The sound of real cinema? Page 2

Behind the fabric is copious amounts of stud work, with what I was told is 'shed loads' of Rockwool fitted in all the cavities. The original brick walls are covered with acoustic board. Specific treatments are currently limited to absorption foam at the first reflection points; the room sounds nicely – but not overly – damped.

The lighting system, which was formerly rather prosaic, is now bang on trend. LED strips break up the side walls vertically, and run front-to-back across the ceiling. All are independently controlled (via the Control4 system that also manages the room's hardware integration), allowing for various multicoloured scenes, if that's your thing. The amp rack is also illuminated. A source of irritation are the fire exit lights, one on the ceiling and one above the entrance door – thankfully neither are noticeable from the front-row seating position.

Distinctive And Dramatic
This is where I sat for a demo. The speakers and subs in this setup are actually smaller than they were before, but, from memory, this new rig sounds dramatically better. Partly that's the extra channels making everything sound more expansive and better steered, but there's also the new room optimisation to factor in, and the improved nature of the loudspeakers themselves.


The SSW-1 passive subwoofer has a pair of 15in woofers plus 'slipstream' front ports tuned to 18Hz

The JBL Synthesis sound is driven by those horn-loaded compression drivers. The impact these have is distinctive. High-frequency details arrive with force and clarity, so that the performance really is full-range, from deep, deep bass to razor-sharp treble. It's remarkably different to the experience you get with hi-fi-focused loudspeakers, where often the treble response is rolled off to be easy on the ears.

But the thing is, JBL Synthesis's high-frequency delivery doesn't result in listener fatigue. Rather, it's thrillingly lifelike, which brings huge rewards with movie material. Consider the first race sequence in Ready Player One, which is littered with sharp sounds, from breaking glass and colliding, scraping metal. Such details should be momentarily wince-inducing, as they would be in the real world – and they are here. The squealing wheels of a train being thrown off its tracks, in particular, was a sound effect that a lesser system would struggle to replicate.

The Ready Player One scene has a couple of other notable elements of sound design. One concerns the low-end, which becomes more exciting and outrageous as the race progresses. In the early beats, the Synthesis array and its four subwoofers are tight and punchy, adding heft to truck tires pounding tarmac and a meaty underbody to the engine of Artemis's Akira/TRON mash-up motorbike. Yet then comes the T-Rex throwing its weight around, followed by King Kong. The superstar simian sounded huge through the Synthesis system, his footsteps thumping my chest and his breath a multilayered effect blending deep details with a delicate upper edge.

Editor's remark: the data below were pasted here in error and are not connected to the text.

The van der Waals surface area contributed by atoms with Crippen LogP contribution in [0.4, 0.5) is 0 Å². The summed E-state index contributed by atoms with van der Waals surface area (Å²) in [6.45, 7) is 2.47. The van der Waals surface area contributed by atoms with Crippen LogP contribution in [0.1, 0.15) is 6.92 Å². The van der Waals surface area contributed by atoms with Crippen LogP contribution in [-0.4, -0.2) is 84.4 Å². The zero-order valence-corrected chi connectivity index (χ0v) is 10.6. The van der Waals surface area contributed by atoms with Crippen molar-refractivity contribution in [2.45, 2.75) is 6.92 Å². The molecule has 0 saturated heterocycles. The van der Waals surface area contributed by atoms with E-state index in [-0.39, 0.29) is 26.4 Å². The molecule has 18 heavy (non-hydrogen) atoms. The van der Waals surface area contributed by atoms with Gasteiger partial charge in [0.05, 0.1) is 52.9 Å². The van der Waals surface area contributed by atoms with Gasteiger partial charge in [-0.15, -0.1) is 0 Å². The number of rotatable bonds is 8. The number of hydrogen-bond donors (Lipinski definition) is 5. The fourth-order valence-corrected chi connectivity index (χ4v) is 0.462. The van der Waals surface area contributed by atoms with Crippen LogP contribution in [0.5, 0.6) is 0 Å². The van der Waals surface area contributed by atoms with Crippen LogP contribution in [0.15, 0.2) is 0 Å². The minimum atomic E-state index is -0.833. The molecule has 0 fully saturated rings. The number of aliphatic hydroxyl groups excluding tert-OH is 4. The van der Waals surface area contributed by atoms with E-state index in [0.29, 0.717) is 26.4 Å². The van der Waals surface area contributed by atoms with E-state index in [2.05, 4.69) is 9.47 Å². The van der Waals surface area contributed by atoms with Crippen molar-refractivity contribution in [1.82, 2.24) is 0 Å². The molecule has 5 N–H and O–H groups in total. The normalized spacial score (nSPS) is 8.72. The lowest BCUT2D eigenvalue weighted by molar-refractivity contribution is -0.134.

A more subtle sound design trick that was apparent through this 15-channel setup comes right at the end of the scene, when Artemis's bike is grabbed by Kong and then thrown down. Our perspective is facing away from the action, so that the rear and surround channels are in charge, and the feeling of sound approaching you from behind was superb.


Cinema seats feature underside illumination

Ford vs Ferrari was an exercise in glorious fidelity. This is one of the more tuneful, well-mixed Atmos soundtracks around, something apparent in the nuanced delivery of dialogue between Matt Damon and Tracy Letts as the former prepares to take the GT40 for a runabout. It was life-like, sonorous and perfectly balanced with the rest of the soundfield. Clarity of treble was again remarkable, shown by the smashing glass of an office door, and the low detail the speakers found in the sounds of the engine and gearbox was accompanied by a feeling of physicality.

The purity of the system's sound with this movie was emphasised when I switched to the gladiatorial fight scene in Aquaman. The gloopy, pressurised underwater nature of the sound design was as well conveyed as the wide open spaces of the Ford test track, and the thud of a trident on rock carried the sort of LFE slam you'd expect from a sub-bass system using eight 15in woofers.

As for the upgrade from 7.2 to 9.4.6, the proof was in the system's fantastic steering ability. Checking in on Louie and the gang in their B24 bomber at the start of Unbroken, I was greeted by the sound of aircraft engines moving almost insouciantly around the room. And when I headed to the rear wall to swap the disc, the sense of an engine thrumming past me within a three-dimensional space was disconcerting, causing me to glance over my shoulder.


The system rack houses the SDP-75 processor and nine power amplifiers

Asked to find a flaw, all I can muster is a slight thinning of the soundstage with front pans, compared to the envelopment the six surround/rear speakers created, with a couple of object-packed Dolby Atmos trailers. The addition of front-wide channels, in a room this big, would likely help, but the presence of a side door means it's not possible at present.

When A Plan Comes Together
There's a lot at play in this system: the mechanical nous of the speakers, the obvious power of the amplifiers, the processing and room correction of the SDP-75 (calibration took hours, not minutes), and the acoustic design of the room itself. The whole setup is bespoke to the space, and sounds exactly as you would want from a six-figure setup. That it comes with a dollop of genuine Hollywood DNA is the cherry on top. Pricing, like the performance, is premium. But at least you can save a few quid by not fitting any fire exit lights... n